Now that Alenia has effectively shut down 787 production for another 2 weeks....flightblogger revealed in a new post that the Italian company actually may have shut it down for much longer. The reasoning.....there hasn't been a 787 line move since October 3. There were to have been two more line moves in the month of October whch did not occur. The reason is the needed rework of the horizontal tail assemblies that Alenia is responsible for. Boeing has a whole slew of people in Italy trying to get them back on track but it seems that Alenia's troubles probably run very deep.
With all the issues surrounding the horizontal stabilizer, Boeing chose to mocve the line which left ZA231 without a the tailplane. It was being reworked when the line moved and is now installed on airplane 27 (ZA178).
This has thrown 787 final assembly into a tailspin (pun intended) as the horizontal stabs for airplanes 26 to 29 are being reworked as well as those that are already on the fully assembled production airplanes. Stabilizers meant for certain palnes are being installed on others. This won't be a problem as it is a common part, of course, but it does illustrate what the problems at Alenia has caused downstream in the production process.
Here's how things are laid out in building 40-26 in terms of HTP-airframe
Airplane 25 --> HTP #25
Airplane 26 --> HTP #29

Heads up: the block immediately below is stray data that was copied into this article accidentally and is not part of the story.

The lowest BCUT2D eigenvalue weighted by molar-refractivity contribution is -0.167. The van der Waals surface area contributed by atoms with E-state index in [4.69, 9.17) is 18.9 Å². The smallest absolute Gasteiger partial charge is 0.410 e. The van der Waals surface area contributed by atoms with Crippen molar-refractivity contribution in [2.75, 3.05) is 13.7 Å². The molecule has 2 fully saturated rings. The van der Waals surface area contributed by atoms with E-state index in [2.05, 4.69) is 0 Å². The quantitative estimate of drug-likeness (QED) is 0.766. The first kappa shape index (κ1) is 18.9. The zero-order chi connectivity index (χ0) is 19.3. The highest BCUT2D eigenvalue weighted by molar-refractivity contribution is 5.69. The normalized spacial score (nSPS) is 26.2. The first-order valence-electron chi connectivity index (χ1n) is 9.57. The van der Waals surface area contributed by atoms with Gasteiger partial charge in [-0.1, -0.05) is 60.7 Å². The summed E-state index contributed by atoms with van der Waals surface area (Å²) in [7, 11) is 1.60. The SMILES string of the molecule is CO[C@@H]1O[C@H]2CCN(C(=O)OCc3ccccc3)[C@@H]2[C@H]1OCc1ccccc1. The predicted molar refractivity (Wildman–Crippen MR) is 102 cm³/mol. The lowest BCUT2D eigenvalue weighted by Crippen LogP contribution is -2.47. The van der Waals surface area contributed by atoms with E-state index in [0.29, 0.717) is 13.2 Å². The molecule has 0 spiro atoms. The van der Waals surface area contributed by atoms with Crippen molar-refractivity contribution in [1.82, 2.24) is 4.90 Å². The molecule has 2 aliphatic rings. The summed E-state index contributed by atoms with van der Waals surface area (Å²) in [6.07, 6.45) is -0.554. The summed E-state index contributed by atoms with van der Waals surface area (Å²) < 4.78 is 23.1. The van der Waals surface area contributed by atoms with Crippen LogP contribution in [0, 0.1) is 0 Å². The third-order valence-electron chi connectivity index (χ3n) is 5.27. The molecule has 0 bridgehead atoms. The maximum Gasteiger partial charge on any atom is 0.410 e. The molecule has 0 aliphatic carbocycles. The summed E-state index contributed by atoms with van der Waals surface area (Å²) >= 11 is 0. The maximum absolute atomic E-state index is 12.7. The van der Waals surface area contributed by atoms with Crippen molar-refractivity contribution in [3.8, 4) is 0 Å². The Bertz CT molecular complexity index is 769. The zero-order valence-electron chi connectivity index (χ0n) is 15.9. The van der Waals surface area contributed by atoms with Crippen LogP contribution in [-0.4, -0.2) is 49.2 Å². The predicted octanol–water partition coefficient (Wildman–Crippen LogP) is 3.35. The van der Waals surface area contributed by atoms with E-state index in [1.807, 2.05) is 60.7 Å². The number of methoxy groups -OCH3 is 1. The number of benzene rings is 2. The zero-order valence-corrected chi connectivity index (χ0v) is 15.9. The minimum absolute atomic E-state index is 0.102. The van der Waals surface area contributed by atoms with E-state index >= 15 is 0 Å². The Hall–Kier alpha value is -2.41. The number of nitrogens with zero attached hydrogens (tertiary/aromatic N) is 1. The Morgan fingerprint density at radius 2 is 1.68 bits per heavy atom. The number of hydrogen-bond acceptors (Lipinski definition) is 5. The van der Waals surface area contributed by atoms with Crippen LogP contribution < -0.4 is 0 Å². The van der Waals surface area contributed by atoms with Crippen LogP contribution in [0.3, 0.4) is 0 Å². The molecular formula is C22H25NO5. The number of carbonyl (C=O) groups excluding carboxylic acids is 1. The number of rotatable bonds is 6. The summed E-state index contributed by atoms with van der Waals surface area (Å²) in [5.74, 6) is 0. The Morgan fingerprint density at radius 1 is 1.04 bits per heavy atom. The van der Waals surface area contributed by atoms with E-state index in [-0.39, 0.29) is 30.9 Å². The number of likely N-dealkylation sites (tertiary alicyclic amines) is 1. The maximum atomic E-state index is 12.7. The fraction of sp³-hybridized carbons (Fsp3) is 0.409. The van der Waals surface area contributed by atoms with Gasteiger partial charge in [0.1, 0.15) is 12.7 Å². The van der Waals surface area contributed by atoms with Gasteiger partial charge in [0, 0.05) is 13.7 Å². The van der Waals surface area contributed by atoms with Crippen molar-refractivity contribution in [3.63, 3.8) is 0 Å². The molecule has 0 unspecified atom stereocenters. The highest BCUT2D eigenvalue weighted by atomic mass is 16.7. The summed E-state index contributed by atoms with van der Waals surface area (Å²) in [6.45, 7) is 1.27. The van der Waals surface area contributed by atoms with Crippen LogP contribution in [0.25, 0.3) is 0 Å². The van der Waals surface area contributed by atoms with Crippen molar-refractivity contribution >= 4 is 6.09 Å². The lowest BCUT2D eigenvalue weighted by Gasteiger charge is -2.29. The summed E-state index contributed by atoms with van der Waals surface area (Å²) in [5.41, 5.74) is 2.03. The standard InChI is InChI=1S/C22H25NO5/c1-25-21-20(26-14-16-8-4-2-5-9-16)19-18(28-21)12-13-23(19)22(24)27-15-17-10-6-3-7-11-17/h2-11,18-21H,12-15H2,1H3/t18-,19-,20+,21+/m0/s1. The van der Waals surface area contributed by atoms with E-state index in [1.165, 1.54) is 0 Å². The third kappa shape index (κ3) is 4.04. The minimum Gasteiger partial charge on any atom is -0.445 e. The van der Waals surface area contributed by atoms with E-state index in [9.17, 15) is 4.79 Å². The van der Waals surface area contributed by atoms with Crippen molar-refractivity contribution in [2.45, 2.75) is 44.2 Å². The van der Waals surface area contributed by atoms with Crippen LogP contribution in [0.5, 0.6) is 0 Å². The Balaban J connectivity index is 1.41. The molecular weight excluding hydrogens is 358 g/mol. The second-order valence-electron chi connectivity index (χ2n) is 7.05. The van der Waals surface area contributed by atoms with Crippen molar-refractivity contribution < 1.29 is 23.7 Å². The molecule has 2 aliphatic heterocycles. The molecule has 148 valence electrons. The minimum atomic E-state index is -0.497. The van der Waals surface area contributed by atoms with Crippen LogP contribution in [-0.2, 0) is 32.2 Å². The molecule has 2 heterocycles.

Airplane 27 --> HTP #26
Airplane 28 --> HTP #27
Airplane 29 --> HTP #28
Airplane 30 --> HTP #30 --- this is where Boeing will be back to a normal assembly routine.
As evidenced by the number of 787s on the Boeing flightline where the HTP has been disassembled, it is evident that the problem is quite serious with many of them requiring rework prior to delivery. Boeing has set up a tool to allow easy access to the areas of the HTP that need rework but it's clear that the first 23 production airplanes will have quite a bit of work ahead of them before they are delivered next year. Flightblogger's article is a great read and does raise some flags with respect to Alenia. My sense is that if there is way Boeing can extract it self from Alenia it will. They have already indicated that the HTP for the 787-9 will probably come back in house and I think this is a certainty.
Flightblogger: A Closer Look: Inside the 787 delivery hold and horizontal stabilizer issues